6/23/2014 12:10 P.M. ET
Ausmus finds managing 'pen is a delicate balance
First-year skipper learning to keep eye on big picture in his decision-making
By Jason Beck / MLB.com
CLEVELAND -- One big reason why so many catchers have transitioned into managing is that while the catcher is an everyday player, he knows the ins and outs of handling pitchers more than any other position player. More than any position player, he makes the walk toward the pitching mound, where he is part coach, part counselor, occasional psychiatrist.
Brad Ausmus made the walk from behind home plate toward the mound to talk with a pitcher more times than he can count over his 17-year Major League career. He never made the walk with the scrutiny he gets when he makes it now from the dugout as the manager of the Tigers.
Ausmus was criticized for putting too much trust in his American League Cy Young Award-winning starters when he let Max Scherzer and Justin Verlander talk their way into staying in games with trouble on base in the last few weeks. He was second-guessed last month for not sticking with Anibal Sanchez once a runner reached base in the ninth inning with a 1-0 lead, a game the Tigers eventually lost with a home run off Joe Nathan.
Detroit's manager was critiqued for his willingness to stick with Nathan during his "dead arm" phase, and Ausmus was questioned about his near daily use of Al Alburquerque in situational work for stretches at a time. He has had to balance the immediate need for veteran arms in tight situations with the long-term preservation of his core late-inning group.
Ausmus had to bid farewell to Bruce Rondon for the season after Tommy John surgery, and he has had to playing the waiting game with Joel Hanrahan in his recovery from the same procedure. He has had to bring along four different relievers who have made their Major League debuts, and he has had to watch lefty specialist Ian Krol become an everyday presence in his first full Major League season.
All in all, it has been a process.
"It's kind of set up as the season went on," Ausmus said of his bullpen, "which is what I was hoping would happen."
Statistically, the numbers are ugly, especially for a contender. Detroit's 4.77 bullpen ERA and .755 OPS allowed are no longer the highest in the Majors, passing the Astros, but barely.
The results are starting to improve, in no small part because the closer is. The Tigers are 35-3 when leading after seven innings, and their nine bullpen losses and eight blown saves are second- and third-lowest totals in the AL, respectively, albeit with at least three fewer games played than most teams.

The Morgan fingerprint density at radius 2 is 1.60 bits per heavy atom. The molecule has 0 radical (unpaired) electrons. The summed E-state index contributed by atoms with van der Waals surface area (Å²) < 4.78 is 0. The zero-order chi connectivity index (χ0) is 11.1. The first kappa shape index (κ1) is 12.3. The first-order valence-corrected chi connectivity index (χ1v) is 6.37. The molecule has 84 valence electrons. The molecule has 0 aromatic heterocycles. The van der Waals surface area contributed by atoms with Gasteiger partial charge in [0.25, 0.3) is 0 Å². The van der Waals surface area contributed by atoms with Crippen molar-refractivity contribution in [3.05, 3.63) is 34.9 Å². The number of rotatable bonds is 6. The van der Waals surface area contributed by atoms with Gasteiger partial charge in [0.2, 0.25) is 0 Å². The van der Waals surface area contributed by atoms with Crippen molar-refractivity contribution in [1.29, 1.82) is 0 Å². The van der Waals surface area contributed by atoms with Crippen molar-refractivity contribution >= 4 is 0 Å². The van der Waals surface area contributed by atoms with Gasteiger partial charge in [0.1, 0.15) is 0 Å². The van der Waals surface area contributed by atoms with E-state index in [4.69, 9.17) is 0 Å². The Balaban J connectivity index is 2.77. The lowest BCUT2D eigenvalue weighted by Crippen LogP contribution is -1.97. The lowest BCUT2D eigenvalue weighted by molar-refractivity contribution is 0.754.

The first-year manager, meanwhile, is learning.
"The one thing I've learned about the bullpen is that it seems to come and go in bunches," Ausmus said Sunday morning. "You have a bunch of games that are close and you end up using these guys that are the setup men a bunch of days in a row or a bunch of times over the course of a week. And then you have a bunch of games that aren't that close and end up using guys that are more the long men. And it's kind of a delicate balance between overusing them in each little spell."
Ausmus has talked bullpens with his predecessor, Jim Leyland, and he has seemingly learned the lesson Leyland learned early in his managerial career: Don't be afraid to lose a game.
"You know what the hardest part is? I think it's keeping my eye on the big picture," Ausmus said. "Like [Saturday] night, I wanted to bring Joba Chamberlain into the game in the eighth inning [for a fourth straight day], but I know I couldn't, because we need Joba Chamberlain the rest of the season. So that's to me the hardest part. You try to win the game, try to win the battle, but you have to win the war."
Those decisions aren't likely to get any easier as the schedule rolls along.
At the 72-game mark, Ausmus has one reliever who has appeared in more than half their games. Alburquerque has 37 appearances, one off the AL lead. Two others, Krol and Chamberlain, have appeared in 35 and 34 games, respectively, though Krol will miss the next couple of weeks with a dead arm. All are critical cogs to the Tigers' title hopes, whether or not the club makes a trade for bullpen depth.
Meanwhile, the same Tigers team that had six scheduled off-days and two postponements by May 1 has just five off-days after the All-Star break. With two makeup doubleheaders, Detroit will face a stretch of 24 games in 23 days, 15 of them on the road.
With the AL Central closer than expected, the battle and the war could soon merge.